At Shoppers Drug Mart Corp. , "we have not been successful in driving our ethnic mix," Jurgen Schreiber, chief executive officer of the country's largest drug-store chain, says. This year that's beginning to change as Shoppers moves to central purchasing of multicultural inventory for about 10 per cent of its stores in distinct ethnic neighbourhoods. Products include basmati rice and eyelash enhancers (popular among Asians at Vancouver stores), although marketing to new Canadians is limited to in-store signs, spokeswoman Tammy Smitham says.

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Amid the challenges, a few retailers are working at piquing consumers' interests in different ways. Loblaw last year used a clever play on words in an ad to promote Indian foods eaten during the Vaisakhi harvest festival. "Vaisakhi is coming," the ad asserts. "So is every Tom, Daljit and Hari."

South Asians connect emotionally with the message because they gather in large numbers to feast during Vaisakhi celebrations, says Mr. Innis, whose firm produced the ad for Loblaw. "The solution is really simple: advertisers should apply the same criteria to multicultural advertising as they do to mainstream work."

Wal-Mart Canada turned to real people to try to reach out to new Canadians in television ads a few years ago. The spots showed South Asian and Chinese families talking about settling into their new life in this country. One man explained how he felt to see snow for the first time - like stars falling from heaven - and shopping for coats, gloves and toques at the discounter. "They let him speak his mind," says Ramesh Nilakantan, a former executive with ad agency Publicis, which did Wal-Mart's advertising. "It wasn't scripted. When you're a new Canadian, you're not familiar with what to buy." And you don't necessarily want to spend a pile of money.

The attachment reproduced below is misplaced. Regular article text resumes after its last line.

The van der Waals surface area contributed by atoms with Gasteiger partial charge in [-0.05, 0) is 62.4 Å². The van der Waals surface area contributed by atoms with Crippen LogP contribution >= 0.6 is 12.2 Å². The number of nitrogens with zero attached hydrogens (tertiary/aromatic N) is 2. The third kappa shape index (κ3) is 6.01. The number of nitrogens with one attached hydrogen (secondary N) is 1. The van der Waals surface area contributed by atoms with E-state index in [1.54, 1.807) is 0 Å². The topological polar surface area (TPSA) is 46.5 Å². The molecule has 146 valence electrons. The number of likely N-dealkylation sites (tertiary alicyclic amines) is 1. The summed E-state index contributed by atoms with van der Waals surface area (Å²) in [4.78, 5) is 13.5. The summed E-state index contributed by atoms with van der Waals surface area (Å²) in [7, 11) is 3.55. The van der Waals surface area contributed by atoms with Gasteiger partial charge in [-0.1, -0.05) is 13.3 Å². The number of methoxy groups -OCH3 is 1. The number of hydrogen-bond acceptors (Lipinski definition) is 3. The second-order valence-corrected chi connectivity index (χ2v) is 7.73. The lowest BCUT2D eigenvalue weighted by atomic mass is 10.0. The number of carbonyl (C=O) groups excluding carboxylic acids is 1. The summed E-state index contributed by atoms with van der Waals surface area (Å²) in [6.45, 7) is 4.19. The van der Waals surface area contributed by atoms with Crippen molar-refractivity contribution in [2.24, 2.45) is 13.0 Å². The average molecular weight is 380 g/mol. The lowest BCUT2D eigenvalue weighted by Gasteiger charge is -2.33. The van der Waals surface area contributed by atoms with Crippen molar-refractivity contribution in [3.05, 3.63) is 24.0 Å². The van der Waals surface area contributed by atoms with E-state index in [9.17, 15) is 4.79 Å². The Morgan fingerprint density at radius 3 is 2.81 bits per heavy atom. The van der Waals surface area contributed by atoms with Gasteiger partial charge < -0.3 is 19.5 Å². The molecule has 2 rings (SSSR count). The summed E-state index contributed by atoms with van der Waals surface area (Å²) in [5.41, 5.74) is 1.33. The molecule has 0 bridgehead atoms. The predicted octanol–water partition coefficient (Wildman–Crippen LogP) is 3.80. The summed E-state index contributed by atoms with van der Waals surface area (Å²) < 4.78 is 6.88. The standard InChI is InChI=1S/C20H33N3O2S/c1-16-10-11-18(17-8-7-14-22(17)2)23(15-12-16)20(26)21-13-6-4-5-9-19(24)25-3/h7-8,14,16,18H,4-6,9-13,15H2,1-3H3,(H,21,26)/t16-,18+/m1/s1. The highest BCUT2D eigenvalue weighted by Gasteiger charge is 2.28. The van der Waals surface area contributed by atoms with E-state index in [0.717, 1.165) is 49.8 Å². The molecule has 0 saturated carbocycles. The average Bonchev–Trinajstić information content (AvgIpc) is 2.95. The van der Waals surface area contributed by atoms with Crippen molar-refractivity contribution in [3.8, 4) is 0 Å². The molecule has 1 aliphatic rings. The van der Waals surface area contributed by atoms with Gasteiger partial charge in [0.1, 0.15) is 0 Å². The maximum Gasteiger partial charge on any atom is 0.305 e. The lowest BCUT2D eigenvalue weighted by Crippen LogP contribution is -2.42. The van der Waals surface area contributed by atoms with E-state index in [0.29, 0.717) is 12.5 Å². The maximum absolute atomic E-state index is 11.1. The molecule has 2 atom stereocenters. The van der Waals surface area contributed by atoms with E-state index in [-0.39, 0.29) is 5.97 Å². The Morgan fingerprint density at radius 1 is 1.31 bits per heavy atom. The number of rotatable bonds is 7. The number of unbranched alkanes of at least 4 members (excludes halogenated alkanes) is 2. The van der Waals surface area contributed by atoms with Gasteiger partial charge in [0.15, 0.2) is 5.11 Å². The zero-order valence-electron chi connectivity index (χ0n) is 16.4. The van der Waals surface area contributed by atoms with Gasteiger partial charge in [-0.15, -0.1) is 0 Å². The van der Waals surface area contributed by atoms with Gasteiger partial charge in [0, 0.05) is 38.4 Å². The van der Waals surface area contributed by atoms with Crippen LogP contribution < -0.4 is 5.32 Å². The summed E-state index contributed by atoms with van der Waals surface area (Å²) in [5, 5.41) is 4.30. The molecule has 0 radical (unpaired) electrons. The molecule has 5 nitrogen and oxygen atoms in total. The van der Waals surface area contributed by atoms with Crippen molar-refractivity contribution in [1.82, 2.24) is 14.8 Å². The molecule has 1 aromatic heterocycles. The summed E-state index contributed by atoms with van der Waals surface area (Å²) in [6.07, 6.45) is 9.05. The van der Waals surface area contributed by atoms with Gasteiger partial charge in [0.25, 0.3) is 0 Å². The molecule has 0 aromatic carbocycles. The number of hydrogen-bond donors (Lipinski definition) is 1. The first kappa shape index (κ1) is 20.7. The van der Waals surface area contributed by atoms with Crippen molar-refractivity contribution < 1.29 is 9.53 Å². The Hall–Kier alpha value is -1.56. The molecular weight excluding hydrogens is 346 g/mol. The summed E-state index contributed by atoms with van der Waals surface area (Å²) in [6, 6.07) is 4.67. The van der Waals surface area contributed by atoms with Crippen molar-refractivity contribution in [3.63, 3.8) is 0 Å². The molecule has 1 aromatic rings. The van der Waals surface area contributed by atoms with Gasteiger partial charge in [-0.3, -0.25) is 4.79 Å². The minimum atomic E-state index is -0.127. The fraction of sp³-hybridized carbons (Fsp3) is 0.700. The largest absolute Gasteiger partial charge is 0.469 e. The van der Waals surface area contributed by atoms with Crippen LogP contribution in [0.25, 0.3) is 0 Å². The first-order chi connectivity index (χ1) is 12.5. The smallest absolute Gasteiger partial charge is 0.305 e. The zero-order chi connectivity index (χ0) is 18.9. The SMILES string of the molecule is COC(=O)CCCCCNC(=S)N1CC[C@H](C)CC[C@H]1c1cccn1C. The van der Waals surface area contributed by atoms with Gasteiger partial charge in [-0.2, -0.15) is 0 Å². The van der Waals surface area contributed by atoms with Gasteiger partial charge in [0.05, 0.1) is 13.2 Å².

Others are trying to go beyond advertising to entice the ethnic consumer. Home Depot this year has drawn overflow crowds when it held workshops at its stores in Cantonese (in Richmond, B.C.) and in Hindi and Punjabi (in Brampton, Ont.) Store staff advised on how to paint a room for $99 and other simple do-it-yourself tasks.

"You're moving them from a do-it-for-me culture to a do-it-yourself culture," says Mr. Nilakantan, who was on the team that helped develop Home Depot's multicultural workshop strategy. "You're talking to a person who can't even put a nail in the wall… Drywall, for instance, doesn't exist in India. All the walls are cement."

Still, the challenges for marketers remain immense. In India alone, for example, there are 21 languages, 2,000 dialects and seven religions, Mr. Nilakantan says. Some people are vegetarians, others don't eat pork and still others don't eat beef. Is it any surprise that Loblaw was caught with the wrong language in its No Frills ad?

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Yet getting it right can generate a big payoff. New Canadians can be extremely loyal to brands. "When they come here as new Canadians, they're extremely vulnerable," he says. "Anybody who reaches out to them at that stage is somebody whom they will value. That's the opportunity for marketers to reach out to them in the early days. In almost all cases , they will stay with you for life."

Editor's Note: This online version contains an insert that was not published in the original newspaper version or the earlier online version of this article.

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About the Author
Retailing Reporter

Marina Strauss covers retailing for The Globe and Mail's Report on Business. She follows a wide range of topics in the sector, from the fallout of foreign retailers invading Canada to how a merchant such as the Swedish Ikea gets its mojo. She has probed the rise and fall (and revival efforts) of Loblaw Cos., Hudson's Bay and others. More